Young people are set to address real-world problems with self-taught hacking skills during the Festival of Code this summer.
Young Rewired’s State’s coding competition will take place from 28 July to 3 August, with the not-for-profit organisation supporting under-19s with the creation of websites, prototypes and inventive applications.
This year's Festival of Code is being supported by Google, American Express, The University of Plymouth, TalkTalk, Plymouth Council and The Met Office, among others.
During the weekend event, participants from across the UK will have the chance to present their designs to a panel of judges and meet their fellow coders.
Judges will include the likes of CoderDojo founder Bill Liao, and musician and judge on the Israeli version of American Idol Yoni Bloch.
There will also be a pop-up skate park, interactive graffiti wall and bubble football on-site, plus live music from The Virus Empire, Mizkai and J3wel.
Celebrating young coding talent
On the first day, a number of speakers will address the competitors, including leader of the Hour of Code in the UK Avid Larizadeh, judge Yoni Bloch, and word artist George Mpanga – also known as George the Poet.
Emma Mulqueeny, CEO of Young Rewired State, said: “Young Rewired State’s ambition is to find and foster every child driven to teach themselves to code and connect them to each other, and a community of mentors, to solve real-world problems through open data. The Festival of Code is our annual week-long celebration. It provides these young people with an environment that emboldens their passion for coding and programming.
More on IT skills
- Barefoot Computing offers primary schools teachers 800 workshops
- The Tech Partnership secures £18m in government funding
- Portcullis Computer Security sets up a Raspberry Pi competition
- Further education tutors lack time and support to utilise tech
- Girls Get Coding students show MPs how it’s done
- Duke of York and will.i.am push on with iDEA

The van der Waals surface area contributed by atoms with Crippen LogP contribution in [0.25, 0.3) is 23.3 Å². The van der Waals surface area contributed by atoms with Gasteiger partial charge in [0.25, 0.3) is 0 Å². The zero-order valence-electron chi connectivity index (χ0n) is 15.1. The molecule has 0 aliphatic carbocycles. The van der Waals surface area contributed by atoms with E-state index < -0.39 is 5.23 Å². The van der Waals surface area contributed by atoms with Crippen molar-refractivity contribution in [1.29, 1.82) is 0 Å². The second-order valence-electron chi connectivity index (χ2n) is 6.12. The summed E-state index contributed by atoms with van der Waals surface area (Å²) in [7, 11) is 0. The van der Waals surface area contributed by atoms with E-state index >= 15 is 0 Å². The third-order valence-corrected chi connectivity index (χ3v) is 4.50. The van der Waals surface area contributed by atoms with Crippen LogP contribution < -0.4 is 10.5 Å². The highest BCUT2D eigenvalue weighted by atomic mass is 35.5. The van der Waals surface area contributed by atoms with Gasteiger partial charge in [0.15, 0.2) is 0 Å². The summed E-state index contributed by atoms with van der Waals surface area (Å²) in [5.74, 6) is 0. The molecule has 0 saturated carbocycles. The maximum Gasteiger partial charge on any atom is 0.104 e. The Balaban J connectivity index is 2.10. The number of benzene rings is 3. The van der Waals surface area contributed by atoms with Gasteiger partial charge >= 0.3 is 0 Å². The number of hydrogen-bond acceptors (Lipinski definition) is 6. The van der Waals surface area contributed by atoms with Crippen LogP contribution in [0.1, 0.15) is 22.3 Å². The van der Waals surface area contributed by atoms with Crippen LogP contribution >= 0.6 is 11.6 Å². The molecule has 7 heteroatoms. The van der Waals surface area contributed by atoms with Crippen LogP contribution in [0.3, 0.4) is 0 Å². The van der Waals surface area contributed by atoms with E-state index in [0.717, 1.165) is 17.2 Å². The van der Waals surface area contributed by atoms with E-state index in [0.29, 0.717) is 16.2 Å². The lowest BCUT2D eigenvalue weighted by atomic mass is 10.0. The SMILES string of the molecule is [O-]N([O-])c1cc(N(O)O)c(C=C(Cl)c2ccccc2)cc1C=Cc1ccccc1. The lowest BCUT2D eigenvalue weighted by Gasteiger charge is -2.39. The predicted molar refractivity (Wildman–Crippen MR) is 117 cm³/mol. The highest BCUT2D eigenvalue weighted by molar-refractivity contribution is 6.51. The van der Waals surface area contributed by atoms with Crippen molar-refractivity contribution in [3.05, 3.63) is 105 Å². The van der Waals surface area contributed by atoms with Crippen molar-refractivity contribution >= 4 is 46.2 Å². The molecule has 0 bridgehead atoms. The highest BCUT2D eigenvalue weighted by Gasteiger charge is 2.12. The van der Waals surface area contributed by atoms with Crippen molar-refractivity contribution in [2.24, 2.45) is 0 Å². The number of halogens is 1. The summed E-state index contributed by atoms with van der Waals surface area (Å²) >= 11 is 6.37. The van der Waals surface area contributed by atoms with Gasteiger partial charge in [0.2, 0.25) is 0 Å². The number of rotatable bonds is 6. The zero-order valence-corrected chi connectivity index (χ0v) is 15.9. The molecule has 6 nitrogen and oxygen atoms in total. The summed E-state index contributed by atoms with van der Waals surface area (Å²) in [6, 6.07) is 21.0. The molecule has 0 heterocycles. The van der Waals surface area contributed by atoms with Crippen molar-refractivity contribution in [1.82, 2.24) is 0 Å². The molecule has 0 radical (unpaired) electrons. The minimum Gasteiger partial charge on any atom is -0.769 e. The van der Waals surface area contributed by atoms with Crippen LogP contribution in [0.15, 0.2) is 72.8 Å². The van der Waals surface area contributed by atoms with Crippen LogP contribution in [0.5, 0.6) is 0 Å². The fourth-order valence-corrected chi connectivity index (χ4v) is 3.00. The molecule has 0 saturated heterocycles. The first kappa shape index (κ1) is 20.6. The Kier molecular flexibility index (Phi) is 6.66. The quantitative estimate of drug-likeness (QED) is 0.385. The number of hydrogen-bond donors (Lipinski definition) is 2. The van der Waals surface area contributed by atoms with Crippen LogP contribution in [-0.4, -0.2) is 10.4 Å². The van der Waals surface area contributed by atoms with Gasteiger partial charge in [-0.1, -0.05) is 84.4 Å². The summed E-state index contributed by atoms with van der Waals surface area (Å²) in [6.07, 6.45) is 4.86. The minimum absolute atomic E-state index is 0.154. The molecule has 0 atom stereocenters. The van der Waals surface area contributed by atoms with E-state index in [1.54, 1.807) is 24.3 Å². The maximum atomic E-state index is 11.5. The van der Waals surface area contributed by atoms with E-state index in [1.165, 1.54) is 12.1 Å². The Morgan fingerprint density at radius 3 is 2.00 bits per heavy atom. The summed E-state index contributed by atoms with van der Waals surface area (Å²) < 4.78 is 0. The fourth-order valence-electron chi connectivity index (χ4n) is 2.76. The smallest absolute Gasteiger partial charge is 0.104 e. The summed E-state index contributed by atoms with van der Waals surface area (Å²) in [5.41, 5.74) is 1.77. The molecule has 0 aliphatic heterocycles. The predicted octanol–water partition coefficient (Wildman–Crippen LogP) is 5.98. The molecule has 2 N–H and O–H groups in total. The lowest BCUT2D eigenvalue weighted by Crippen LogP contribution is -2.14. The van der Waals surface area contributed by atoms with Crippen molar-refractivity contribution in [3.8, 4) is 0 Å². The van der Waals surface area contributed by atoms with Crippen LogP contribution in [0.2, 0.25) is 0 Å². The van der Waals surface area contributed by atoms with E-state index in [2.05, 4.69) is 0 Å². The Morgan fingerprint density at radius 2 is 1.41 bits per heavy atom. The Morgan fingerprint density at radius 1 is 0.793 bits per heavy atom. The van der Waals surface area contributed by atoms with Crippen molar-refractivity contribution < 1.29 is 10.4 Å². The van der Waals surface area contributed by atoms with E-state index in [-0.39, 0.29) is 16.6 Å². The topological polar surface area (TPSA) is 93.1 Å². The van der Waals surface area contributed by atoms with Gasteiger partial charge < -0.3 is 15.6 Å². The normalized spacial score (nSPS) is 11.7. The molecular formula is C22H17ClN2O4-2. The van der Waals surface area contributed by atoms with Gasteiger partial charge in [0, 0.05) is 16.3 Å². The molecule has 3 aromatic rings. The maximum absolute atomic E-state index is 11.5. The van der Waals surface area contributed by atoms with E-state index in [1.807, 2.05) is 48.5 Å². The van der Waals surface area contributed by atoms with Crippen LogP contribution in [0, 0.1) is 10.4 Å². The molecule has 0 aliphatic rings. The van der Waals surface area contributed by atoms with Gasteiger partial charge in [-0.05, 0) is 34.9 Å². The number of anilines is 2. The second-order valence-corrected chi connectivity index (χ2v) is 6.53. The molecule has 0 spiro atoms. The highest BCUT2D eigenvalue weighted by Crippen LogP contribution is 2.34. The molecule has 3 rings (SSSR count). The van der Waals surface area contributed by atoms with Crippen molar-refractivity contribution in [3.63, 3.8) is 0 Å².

- UK struggles to identify female technology leaders
“It gives them a chance to work in partnership with their coding peers, learn from the experts and create new digital solutions to problems we all face. The week will be very hands-on, with plenty of data to get stuck into, as well as the chance to hear from some top speakers from across the industry.
“We can’t wait to visit the centres this year and celebrate the nation’s young coding talent once again – we are urging youngsters to sign up and join us for a week of fun, hacks and challenges.”
Alison Cutler, Computer Science Education Outreach manager for Europe at Google, said: “We believe in using technology to do cool things that matter. Google’s partnership with Young Rewired State is driven by the mutual desire for all students to have the opportunity to be the creators, and not just the consumers, of tomorrow’s innovations.
“To do this, students not only need to be inspired to try it out, but also become part of a fun community to keep going with it, which is exactly what Young Rewired State offers. We are delighted to be supporting the Festival of Code this year, and wish the thousands of students at the event the best of luck and, more importantly, lots of fun.”
Chris Hunt, centre lead at i-DAT, which is the Festival of Code host alongside Plymouth University, said: “We’re delighted to be opening the doors of i-DAT at Plymouth University this summer and host the Festival of Code. This really is a fantastic event, and an invaluable one in giving the next generation a platform to enhance their skills for the future and collaborate with the best in the digital industry.
“We look forward to seeing what projects come out of Plymouth this year and helping these talented young people in this exciting journey they’re on.”
Making it local
The Young Rewired State’s Festival of Code will be brought to the Solent region by Ordnance Survey, which has teamed up with The Cathedral Innovation Centre and Totton College.
Google’s partnership with Young Rewired State is driven by the mutual desire for all students to have the opportunity to be the creators, and not just the consumers, of tomorrow’s innovations
Alison Cutler, Google
Totton College is one of more than 50 regional centres across the UK that will host four-day sessions for free. At the end of the festival attendees will present their ideas at a grand finale in Plymouth.
Participants from the local area will also have the opportunity to have tea at the House of Lords and a tour of Ordnance Survey’s head office.
Clare Acklam, lead for The Cathedral Innovation Centre, said: “We’re delighted to be collaborating with Totton College and Ordnance Survey to bring the Festival of Code to the Solent region for the first time.
“This is a fantastic free event, and an invaluable one in giving the next generation a voice and helping to harness their skills for the future.”
Ian Holt, developer programme manager at Ordnance Survey, said: “I am looking forward to seeing the range of innovative ideas which develop during the week, especially those which include mapping and location data.
“This really is a great opportunity for teenagers to showcase their coding skills and I would urge anyone interested to register straight away.”